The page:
Speaker 2 (02:16):

Except it’s w it’s the worst time to do it. It’s you, you have to be almost crazy to do it here unless you’re a professional trader trading on the floor and you can get in and out in milliseconds. And here. Here’s why I say that, you know, us steel is a popular inflation. Play us steel rose by four times the 52 week low. Okay. That’s crazy. You don’t buy us steel after it’s gone up by a factor of four. You buy us still. Absolutely. Nobody else wants to own it. And it’s trading down in the single digits. But then if you, if you look at you know, resolute forest products, which is just paper goods, the stocks up 1200% business, didn’t get that much better. It just got normal is what happened there. And the stock shot up off the lows. I don’t think we want to chase it here.

Speaker 2 (03:11):

And Carter, I’m sure you’ve heard the stories about copper and lumber and all the other commodities. And again, let’s look at that. Realistically lumber, it went up by five X, the starting price it’s dropped by 50% and it’s still up more than two and a half times. The lows, okay. Gas, as we all know, has doubled in price over the last year oil is more than tripled. Copper is at the highest prices world war two, after rising by almost four times soybean oil, which is in almost everything. That’s just about tripled. So yeah. Prices have risen. We can see it at the pump. We could see it in the grocery stores. We know it’s happening. Is it lasting inflation or as fed chair? Jerome Powell has said, is it temporary in nature? That was be the question. Yes. Is it true? Is it in fact transitory wall street and a lot of really smart guys by the way, running around and saying, no, it’s not.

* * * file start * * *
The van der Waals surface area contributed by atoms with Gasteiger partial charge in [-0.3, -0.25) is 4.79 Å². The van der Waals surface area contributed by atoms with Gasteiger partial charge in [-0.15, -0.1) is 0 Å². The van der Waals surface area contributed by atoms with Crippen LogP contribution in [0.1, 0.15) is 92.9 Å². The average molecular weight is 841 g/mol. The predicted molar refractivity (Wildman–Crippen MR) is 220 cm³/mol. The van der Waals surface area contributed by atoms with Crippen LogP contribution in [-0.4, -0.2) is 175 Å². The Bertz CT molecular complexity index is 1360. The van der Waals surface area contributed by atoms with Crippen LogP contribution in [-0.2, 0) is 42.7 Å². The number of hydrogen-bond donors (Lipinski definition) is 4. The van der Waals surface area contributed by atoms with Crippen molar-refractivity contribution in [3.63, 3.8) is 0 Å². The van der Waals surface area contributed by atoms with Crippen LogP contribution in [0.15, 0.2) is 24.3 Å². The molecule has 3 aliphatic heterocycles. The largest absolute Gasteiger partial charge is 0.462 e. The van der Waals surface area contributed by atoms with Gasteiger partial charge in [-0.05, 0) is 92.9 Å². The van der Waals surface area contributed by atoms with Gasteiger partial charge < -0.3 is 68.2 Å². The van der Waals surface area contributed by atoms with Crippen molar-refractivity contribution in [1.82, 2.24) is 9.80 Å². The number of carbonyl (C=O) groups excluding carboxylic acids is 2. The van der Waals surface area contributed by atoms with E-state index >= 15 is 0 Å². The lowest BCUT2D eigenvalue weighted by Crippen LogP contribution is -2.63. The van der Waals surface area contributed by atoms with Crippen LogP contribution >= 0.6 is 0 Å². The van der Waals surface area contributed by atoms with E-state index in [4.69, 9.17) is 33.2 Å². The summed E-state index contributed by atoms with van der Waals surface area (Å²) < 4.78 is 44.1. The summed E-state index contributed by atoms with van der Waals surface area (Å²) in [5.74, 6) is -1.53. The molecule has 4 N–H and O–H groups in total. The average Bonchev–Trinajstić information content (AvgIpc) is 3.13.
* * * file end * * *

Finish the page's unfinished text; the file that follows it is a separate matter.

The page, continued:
Speaker 2 (04:12):

It’s permanent. It’s here to stay. You got to get this commodity trade on. Well, you know who doesn’t believe that we’re going to see permanent new levels of high inflation, the bond market, the treasury bond market and the us dollar. If we’re really getting ready to enter into a time of high three, four, and 5% sustained inflation, we should see bonds falling, bond yields rising. And we should definitely see the dollar starting to give up significant ground against other currencies around the world that is not happening yet. I’m not going to say that it’s not going to, because I will tell you something. The fed statement scares that scares the hell out of me. I remember the last time a federal reserve chairman told the president, Mr. President, we need to get a little more growth in here. We can handle some inflation, but we got to pump the economy up.